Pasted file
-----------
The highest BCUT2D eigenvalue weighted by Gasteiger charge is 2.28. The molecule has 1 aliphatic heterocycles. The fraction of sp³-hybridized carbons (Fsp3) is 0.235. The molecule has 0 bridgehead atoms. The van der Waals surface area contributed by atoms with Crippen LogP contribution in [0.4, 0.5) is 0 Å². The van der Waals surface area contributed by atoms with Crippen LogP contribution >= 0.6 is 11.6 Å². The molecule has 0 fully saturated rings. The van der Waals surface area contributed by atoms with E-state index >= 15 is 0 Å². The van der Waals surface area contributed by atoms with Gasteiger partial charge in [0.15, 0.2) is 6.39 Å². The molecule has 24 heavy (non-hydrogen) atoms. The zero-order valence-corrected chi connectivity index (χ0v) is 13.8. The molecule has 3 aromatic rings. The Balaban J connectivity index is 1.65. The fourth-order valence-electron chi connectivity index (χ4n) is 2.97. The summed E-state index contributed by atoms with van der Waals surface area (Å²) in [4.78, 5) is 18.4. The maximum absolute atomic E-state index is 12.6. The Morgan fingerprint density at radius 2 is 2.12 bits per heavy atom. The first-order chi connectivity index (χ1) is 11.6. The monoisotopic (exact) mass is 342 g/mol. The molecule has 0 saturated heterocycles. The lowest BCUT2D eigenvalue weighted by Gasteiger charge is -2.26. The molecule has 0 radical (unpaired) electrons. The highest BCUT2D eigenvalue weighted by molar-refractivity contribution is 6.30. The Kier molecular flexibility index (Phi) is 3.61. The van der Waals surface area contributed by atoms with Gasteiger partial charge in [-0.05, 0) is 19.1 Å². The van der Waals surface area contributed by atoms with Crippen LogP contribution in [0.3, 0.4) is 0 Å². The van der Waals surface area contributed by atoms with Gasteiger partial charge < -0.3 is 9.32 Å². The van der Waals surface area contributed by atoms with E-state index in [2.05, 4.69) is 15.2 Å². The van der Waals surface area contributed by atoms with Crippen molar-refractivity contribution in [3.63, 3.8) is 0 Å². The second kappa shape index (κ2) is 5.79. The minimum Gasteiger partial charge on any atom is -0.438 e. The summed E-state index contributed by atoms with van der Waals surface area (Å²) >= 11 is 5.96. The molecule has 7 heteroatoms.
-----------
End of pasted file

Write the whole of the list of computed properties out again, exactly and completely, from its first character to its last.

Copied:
The highest BCUT2D eigenvalue weighted by Gasteiger charge is 2.28. The molecule has 1 aliphatic heterocycles. The fraction of sp³-hybridized carbons (Fsp3) is 0.235. The molecule has 0 bridgehead atoms. The van der Waals surface area contributed by atoms with Crippen LogP contribution in [0.4, 0.5) is 0 Å². The van der Waals surface area contributed by atoms with Crippen LogP contribution >= 0.6 is 11.6 Å². The molecule has 0 fully saturated rings. The van der Waals surface area contributed by atoms with E-state index >= 15 is 0 Å². The van der Waals surface area contributed by atoms with Gasteiger partial charge in [0.15, 0.2) is 6.39 Å². The molecule has 24 heavy (non-hydrogen) atoms. The zero-order valence-corrected chi connectivity index (χ0v) is 13.8. The molecule has 3 aromatic rings. The Balaban J connectivity index is 1.65. The fourth-order valence-electron chi connectivity index (χ4n) is 2.97. The summed E-state index contributed by atoms with van der Waals surface area (Å²) in [4.78, 5) is 18.4. The maximum absolute atomic E-state index is 12.6. The Morgan fingerprint density at radius 2 is 2.12 bits per heavy atom. The first-order chi connectivity index (χ1) is 11.6. The monoisotopic (exact) mass is 342 g/mol. The molecule has 0 saturated heterocycles. The lowest BCUT2D eigenvalue weighted by Gasteiger charge is -2.26. The molecule has 0 radical (unpaired) electrons. The highest BCUT2D eigenvalue weighted by molar-refractivity contribution is 6.30. The Kier molecular flexibility index (Phi) is 3.61. The van der Waals surface area contributed by atoms with Gasteiger partial charge in [-0.05, 0) is 19.1 Å². The van der Waals surface area contributed by atoms with Crippen LogP contribution in [0.3, 0.4) is 0 Å². The van der Waals surface area contributed by atoms with Gasteiger partial charge < -0.3 is 9.32 Å². The van der Waals surface area contributed by atoms with E-state index in [2.05, 4.69) is 15.2 Å². The van der Waals surface area contributed by atoms with Crippen molar-refractivity contribution in [3.63, 3.8) is 0 Å². The second kappa shape index (κ2) is 5.79. The minimum Gasteiger partial charge on any atom is -0.438 e. The summed E-state index contributed by atoms with van der Waals surface area (Å²) >= 11 is 5.96. The molecule has 7 heteroatoms.